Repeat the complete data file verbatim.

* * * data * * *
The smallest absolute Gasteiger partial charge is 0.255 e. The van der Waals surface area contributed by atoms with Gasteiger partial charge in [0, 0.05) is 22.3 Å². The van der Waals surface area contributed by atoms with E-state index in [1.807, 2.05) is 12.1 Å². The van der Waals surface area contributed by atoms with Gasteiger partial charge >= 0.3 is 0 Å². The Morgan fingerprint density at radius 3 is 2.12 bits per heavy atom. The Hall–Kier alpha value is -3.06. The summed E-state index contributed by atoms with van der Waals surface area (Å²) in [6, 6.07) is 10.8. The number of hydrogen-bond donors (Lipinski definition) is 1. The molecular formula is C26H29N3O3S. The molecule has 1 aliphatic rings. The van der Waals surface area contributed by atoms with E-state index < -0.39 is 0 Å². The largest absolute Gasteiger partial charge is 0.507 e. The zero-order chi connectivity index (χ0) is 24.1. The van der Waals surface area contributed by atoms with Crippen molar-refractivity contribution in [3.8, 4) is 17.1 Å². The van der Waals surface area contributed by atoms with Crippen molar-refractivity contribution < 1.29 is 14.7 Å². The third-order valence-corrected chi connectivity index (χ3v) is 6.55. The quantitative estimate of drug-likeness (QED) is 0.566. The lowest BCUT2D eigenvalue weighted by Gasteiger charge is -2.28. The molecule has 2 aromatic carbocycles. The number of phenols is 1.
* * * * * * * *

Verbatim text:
The smallest absolute Gasteiger partial charge is 0.255 e. The van der Waals surface area contributed by atoms with Gasteiger partial charge in [0, 0.05) is 22.3 Å². The van der Waals surface area contributed by atoms with E-state index in [1.807, 2.05) is 12.1 Å². The van der Waals surface area contributed by atoms with Gasteiger partial charge >= 0.3 is 0 Å². The Morgan fingerprint density at radius 3 is 2.12 bits per heavy atom. The Hall–Kier alpha value is -3.06. The summed E-state index contributed by atoms with van der Waals surface area (Å²) in [6, 6.07) is 10.8. The number of hydrogen-bond donors (Lipinski definition) is 1. The molecular formula is C26H29N3O3S. The molecule has 1 aliphatic rings. The van der Waals surface area contributed by atoms with E-state index < -0.39 is 0 Å². The largest absolute Gasteiger partial charge is 0.507 e. The zero-order chi connectivity index (χ0) is 24.1. The van der Waals surface area contributed by atoms with Crippen molar-refractivity contribution in [3.8, 4) is 17.1 Å². The van der Waals surface area contributed by atoms with Crippen molar-refractivity contribution < 1.29 is 14.7 Å². The third-order valence-corrected chi connectivity index (χ3v) is 6.55. The quantitative estimate of drug-likeness (QED) is 0.566. The lowest BCUT2D eigenvalue weighted by Gasteiger charge is -2.28. The molecule has 2 aromatic carbocycles. The number of phenols is 1.